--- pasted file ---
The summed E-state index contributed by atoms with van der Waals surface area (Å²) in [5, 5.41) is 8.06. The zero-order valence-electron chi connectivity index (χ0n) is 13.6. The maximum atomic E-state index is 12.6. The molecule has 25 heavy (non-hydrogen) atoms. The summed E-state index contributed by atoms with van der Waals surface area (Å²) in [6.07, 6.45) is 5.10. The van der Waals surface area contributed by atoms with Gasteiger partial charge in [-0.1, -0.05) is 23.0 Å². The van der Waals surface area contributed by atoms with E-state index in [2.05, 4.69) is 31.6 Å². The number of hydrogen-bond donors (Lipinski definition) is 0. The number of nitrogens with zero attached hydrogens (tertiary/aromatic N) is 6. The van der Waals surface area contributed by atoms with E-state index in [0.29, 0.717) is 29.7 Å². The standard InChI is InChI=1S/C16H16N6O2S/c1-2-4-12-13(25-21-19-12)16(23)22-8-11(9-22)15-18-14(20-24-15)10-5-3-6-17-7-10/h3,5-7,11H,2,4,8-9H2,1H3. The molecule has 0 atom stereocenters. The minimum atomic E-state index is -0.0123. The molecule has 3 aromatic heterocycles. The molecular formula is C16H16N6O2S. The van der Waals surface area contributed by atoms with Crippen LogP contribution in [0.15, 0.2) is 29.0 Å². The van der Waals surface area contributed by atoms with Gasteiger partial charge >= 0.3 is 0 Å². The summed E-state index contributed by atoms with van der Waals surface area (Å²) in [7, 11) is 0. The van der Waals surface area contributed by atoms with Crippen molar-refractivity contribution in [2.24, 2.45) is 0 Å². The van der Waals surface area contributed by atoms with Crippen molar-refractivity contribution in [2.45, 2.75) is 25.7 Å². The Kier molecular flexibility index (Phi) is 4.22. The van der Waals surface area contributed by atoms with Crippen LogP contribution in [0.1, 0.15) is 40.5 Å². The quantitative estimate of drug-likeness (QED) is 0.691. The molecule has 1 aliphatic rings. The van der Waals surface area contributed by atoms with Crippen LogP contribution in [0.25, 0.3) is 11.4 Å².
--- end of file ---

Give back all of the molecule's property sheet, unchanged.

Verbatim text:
The summed E-state index contributed by atoms with van der Waals surface area (Å²) in [5, 5.41) is 8.06. The zero-order valence-electron chi connectivity index (χ0n) is 13.6. The maximum atomic E-state index is 12.6. The molecule has 25 heavy (non-hydrogen) atoms. The summed E-state index contributed by atoms with van der Waals surface area (Å²) in [6.07, 6.45) is 5.10. The van der Waals surface area contributed by atoms with Gasteiger partial charge in [-0.1, -0.05) is 23.0 Å². The van der Waals surface area contributed by atoms with E-state index in [2.05, 4.69) is 31.6 Å². The number of hydrogen-bond donors (Lipinski definition) is 0. The number of nitrogens with zero attached hydrogens (tertiary/aromatic N) is 6. The van der Waals surface area contributed by atoms with E-state index in [0.29, 0.717) is 29.7 Å². The standard InChI is InChI=1S/C16H16N6O2S/c1-2-4-12-13(25-21-19-12)16(23)22-8-11(9-22)15-18-14(20-24-15)10-5-3-6-17-7-10/h3,5-7,11H,2,4,8-9H2,1H3. The molecule has 0 atom stereocenters. The minimum atomic E-state index is -0.0123. The molecule has 3 aromatic heterocycles. The molecular formula is C16H16N6O2S. The van der Waals surface area contributed by atoms with Crippen LogP contribution in [0.15, 0.2) is 29.0 Å². The van der Waals surface area contributed by atoms with Gasteiger partial charge >= 0.3 is 0 Å². The summed E-state index contributed by atoms with van der Waals surface area (Å²) in [7, 11) is 0. The van der Waals surface area contributed by atoms with Crippen molar-refractivity contribution in [2.24, 2.45) is 0 Å². The van der Waals surface area contributed by atoms with Crippen molar-refractivity contribution in [2.45, 2.75) is 25.7 Å². The Kier molecular flexibility index (Phi) is 4.22. The van der Waals surface area contributed by atoms with Crippen LogP contribution in [0.1, 0.15) is 40.5 Å². The quantitative estimate of drug-likeness (QED) is 0.691. The molecule has 1 aliphatic rings. The van der Waals surface area contributed by atoms with Crippen LogP contribution in [0.25, 0.3) is 11.4 Å².